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The Wealthy Man Gets Cold Feet

Tam and Chacham traveled the streets of the village collecting funds to help the many people suffering from the cold winter. Snow had made many roads impassable and life was very difficult.

In the village lived a very wealthy man. Every time Tam and Chacham came to his door to collect funds for the poor, the wealthy man would invite them in, offer them tea and talk about his business. When Tam and Chacham started talking about the plight of the poor people in the winter, the wealthy man would brush the off telling them that poor people like to complain and exaggerate — it wasn’t all as bad as they thought. Any way, he had no cash in the house at the moment, and couldn’t give anything at that time, asking if they could come back another time? The wealthy man escorted Tam and Chacham to the door, go back to his warm and comfortable room and settle down in his favorite chair near the fireplace, very pleased with himself.

Jewish Miser

Tam and Chacham were not very happy that the wealthy man could so easily dismiss the hardships and needs of those less fortunate. The poor had no money for food or for wood for their stoves, and they were cold and hungry. After much thought, Tam had an idea.

One evening Tam knocked on the wealthy man’s door. It was a cold and miserable night; snow and sleet blew through the deserted streets. The wealthy man asked Tam into his warm house, as usual. But Tam refused. “No,” he said, “I won’t be long.” And then he asked about the wealthy man’s health and after the health of his family, and asked him about his business, and spoke about the affairs of the community for a long time. The wealthy man could not send Tam away, of course; he had opened the door for him himself. The biting air was blowing fiercely and he was getting quite uncomfortable. He had come to the door in his slippers and yarmulke, dressed in a thin shirt and his house pants.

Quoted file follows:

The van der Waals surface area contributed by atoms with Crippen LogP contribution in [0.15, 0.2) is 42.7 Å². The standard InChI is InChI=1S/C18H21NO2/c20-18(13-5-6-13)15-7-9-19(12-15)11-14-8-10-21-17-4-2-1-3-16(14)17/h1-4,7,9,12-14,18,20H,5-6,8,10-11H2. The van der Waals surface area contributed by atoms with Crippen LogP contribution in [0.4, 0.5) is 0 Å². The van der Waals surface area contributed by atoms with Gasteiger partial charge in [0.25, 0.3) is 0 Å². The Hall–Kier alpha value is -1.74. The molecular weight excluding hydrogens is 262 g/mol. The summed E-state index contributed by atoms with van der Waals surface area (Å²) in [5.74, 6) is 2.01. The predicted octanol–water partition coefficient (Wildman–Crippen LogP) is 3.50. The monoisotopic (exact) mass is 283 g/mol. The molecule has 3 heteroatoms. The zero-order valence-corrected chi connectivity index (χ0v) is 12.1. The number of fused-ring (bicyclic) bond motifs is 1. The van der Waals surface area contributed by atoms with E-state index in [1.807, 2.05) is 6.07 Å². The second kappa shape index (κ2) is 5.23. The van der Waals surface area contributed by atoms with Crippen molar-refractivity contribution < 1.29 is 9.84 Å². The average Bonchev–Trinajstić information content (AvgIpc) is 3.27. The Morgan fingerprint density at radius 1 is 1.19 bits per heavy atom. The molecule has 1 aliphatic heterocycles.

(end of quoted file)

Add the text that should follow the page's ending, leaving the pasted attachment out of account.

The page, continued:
Tam, wearing a warm coat with a fur lining, his large fur lined cap covering his ears and heavy winter boots encasing his feet and legs, talked on and on. He didn’t want to come into the wealthy man’s house, kept telling the wealthy man that he only had one more thing to say and the he’d be on his way. The wealthy man’s toes grew stiff with the icy cold wind.

Suddenly the wealthy man understood. “Oh, Tam!” he cried. “Those poor people with no warm clothes or firewood for winter . . . I never knew. I never imagined it could be like this. This is terrible. It is horrible. I never knew, honestly! Something must be done!” He went into the house and returned with a purse full of gold coins. He wanted to go back to his fireplace as soon as he could. He needed hot tea. Tam thanked him and gave him a blessing that he should always be so generous. He too was cold after that long talk, but he didn’t mind. The poor people would have a good winter this year.

The wealthy man changed his ways that night. He became a regular contributor to the funds collected by Tam and Chacham for the poor, for poor brides, for poor students, for Passover money and for many other causes. He had learned a good lesson that night.

May all your tales end with Shalom (peace)

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Tell it to your children, and let your children tell it to their children, and their children to the next generation. (Joel 1:3) 

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